For a rather inaccurate, but perhaps intuitive, analogy, try imagining a giant stream of asteroids coming your way in outer space. If the rocks are following a spiral trajectory as they come at you, then this corresponds to the rocks having "orbital angular momentum". If the rocks are themselves spinning, then this corresponds the rocks being "circularly polarised".

Comment Re:I wonder who they would have blamed (Score 2) 586

Well, at the time the air base near the crash site was the home of a B-52 bomber wing. The Strategic Air Command had dispersed its bombers among a bunch of smaller wings scattered across the country; obviously that made the bombers harder to destroy, but it also increased the number of potential strategic targets.

Comment Re:**what caused the plane to 'drop' the bombs?** (Score 4, Informative) 586

Others have already linked to Wikipedia's article about the crash, with one guy saying "sounds like a wing fell off". Reading the article, that seems fairly close to the mark, though not quite right. Here's a summary of what happened to the bomber:

The bomber was on an "airborne alert mission", meaning that it was carrying live nukes while flying on a route and schedule that would make it ready to perform a nuclear attack on the Soviet Union on short notice. (This was part of a program called Operation Chrome Dome.) While it was refueling from a tanker over North Carolina, the tanker crew told the bomber crew that the bomber's right wing was leaking fuel. The bomber broke off from the refueling, informed ground control, and were ordered to fly offshore and hold to burn off most of their fuel load, to reduce the risk of an emergency landing. However, on the way to the holding point, the fuel leak rapidly worsened and became critical, and the plane was then ordered to land immediately. During the descent toward the field, while passing through 10,000 feet altitude, the pilots found they could no longer keep the aircraft under control. The captain ordered the crew to eject; those who survived reported that the plane was still intact when they last saw it. Once the airplane went out of control, it must have gone into an uncontrolled spiral dive, a "tailspin"; that's what frequently happens to a flying airplane when control is lost. Such a dive is often fatal for the airplane long before it reaches the ground; the aerodynamic stresses increase so fast that it breaks up in the air.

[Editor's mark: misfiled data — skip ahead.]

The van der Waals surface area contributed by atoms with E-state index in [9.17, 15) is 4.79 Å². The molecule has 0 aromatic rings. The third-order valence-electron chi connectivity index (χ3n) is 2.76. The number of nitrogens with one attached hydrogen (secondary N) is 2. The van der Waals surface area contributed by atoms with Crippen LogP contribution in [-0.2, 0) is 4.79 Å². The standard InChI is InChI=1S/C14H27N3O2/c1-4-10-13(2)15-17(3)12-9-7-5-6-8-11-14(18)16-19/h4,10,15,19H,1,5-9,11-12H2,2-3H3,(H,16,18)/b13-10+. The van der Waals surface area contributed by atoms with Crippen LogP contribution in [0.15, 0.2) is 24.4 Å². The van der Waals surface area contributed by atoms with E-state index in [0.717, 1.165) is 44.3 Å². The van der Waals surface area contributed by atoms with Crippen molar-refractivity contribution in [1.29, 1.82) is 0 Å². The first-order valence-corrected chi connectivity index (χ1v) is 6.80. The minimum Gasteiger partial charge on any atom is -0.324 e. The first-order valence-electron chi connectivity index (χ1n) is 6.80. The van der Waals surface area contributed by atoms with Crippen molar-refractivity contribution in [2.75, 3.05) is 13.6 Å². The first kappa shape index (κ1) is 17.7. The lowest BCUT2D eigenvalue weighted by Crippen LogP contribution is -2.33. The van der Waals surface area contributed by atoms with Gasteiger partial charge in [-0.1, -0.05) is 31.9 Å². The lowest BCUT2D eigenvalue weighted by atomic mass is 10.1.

From the sound of it, there was some sort of structural failure in the right wing which got rapidly worse. The wing did not actually fall off while the pilots were inside, but the failure became so bad that they couldn't maintain control and were forced to bail out. Unfortunately, even this article puts so much focus on what happened to the nukes that the important question of what caused the bomber accident in the first place is ignored. It would be nice to see what the Air Force's accident report has to say on this.

Comment This problem may affect more than just Xerox... (Score 4, Informative) 163

An earlier blog posting from Kriesel on this issue says that a reader reported similar behavior from a Brother copier:

And one of the comments to that posting says:

I have experimented with the open source jbig2enc library available at, which has a encoding parameter called the “threshold”, described like this:

“sets the fraction of pixels which have to match in order for two symbols to be classed the same. This isn't strictly true, as there are other tests as well, but increasing this will generally increase the number of symbol classes”

The included command tool accepts values for this parameter between 0.4 and 0.9, with 0.85 as the default.

I have found replaced digits in single-page numerical tables encoded with this parameter set as high as 0.82. As with the other examples you have found, the errors are not in any ways obvious to the eye which is, of course, the real problem.

Since JBIG2 has been supported in PDF since 2001, it would be surprising if only Xerox have fallen into this trap.

Comment Re:You pray if you like (Score 4, Informative) 147